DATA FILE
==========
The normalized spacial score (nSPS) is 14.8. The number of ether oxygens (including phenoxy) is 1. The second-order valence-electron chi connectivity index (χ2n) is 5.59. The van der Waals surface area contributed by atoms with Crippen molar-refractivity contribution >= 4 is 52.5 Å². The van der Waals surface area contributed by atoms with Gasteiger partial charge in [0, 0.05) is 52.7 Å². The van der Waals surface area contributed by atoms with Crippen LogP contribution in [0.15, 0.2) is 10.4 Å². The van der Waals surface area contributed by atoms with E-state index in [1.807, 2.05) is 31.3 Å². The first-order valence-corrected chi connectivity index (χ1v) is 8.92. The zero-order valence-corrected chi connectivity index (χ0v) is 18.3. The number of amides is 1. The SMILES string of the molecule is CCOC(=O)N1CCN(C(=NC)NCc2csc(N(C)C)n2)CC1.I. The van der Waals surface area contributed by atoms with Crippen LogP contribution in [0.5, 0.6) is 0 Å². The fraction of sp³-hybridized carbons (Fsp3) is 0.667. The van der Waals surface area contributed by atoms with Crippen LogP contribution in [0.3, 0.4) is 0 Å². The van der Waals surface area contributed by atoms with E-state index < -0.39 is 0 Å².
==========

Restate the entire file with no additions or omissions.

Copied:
The normalized spacial score (nSPS) is 14.8. The number of ether oxygens (including phenoxy) is 1. The second-order valence-electron chi connectivity index (χ2n) is 5.59. The van der Waals surface area contributed by atoms with Crippen molar-refractivity contribution >= 4 is 52.5 Å². The van der Waals surface area contributed by atoms with Gasteiger partial charge in [0, 0.05) is 52.7 Å². The van der Waals surface area contributed by atoms with Crippen LogP contribution in [0.15, 0.2) is 10.4 Å². The van der Waals surface area contributed by atoms with E-state index in [1.807, 2.05) is 31.3 Å². The first-order valence-corrected chi connectivity index (χ1v) is 8.92. The zero-order valence-corrected chi connectivity index (χ0v) is 18.3. The number of amides is 1. The SMILES string of the molecule is CCOC(=O)N1CCN(C(=NC)NCc2csc(N(C)C)n2)CC1.I. The van der Waals surface area contributed by atoms with Crippen LogP contribution in [0.5, 0.6) is 0 Å². The fraction of sp³-hybridized carbons (Fsp3) is 0.667. The van der Waals surface area contributed by atoms with Crippen LogP contribution in [0.3, 0.4) is 0 Å². The van der Waals surface area contributed by atoms with E-state index < -0.39 is 0 Å².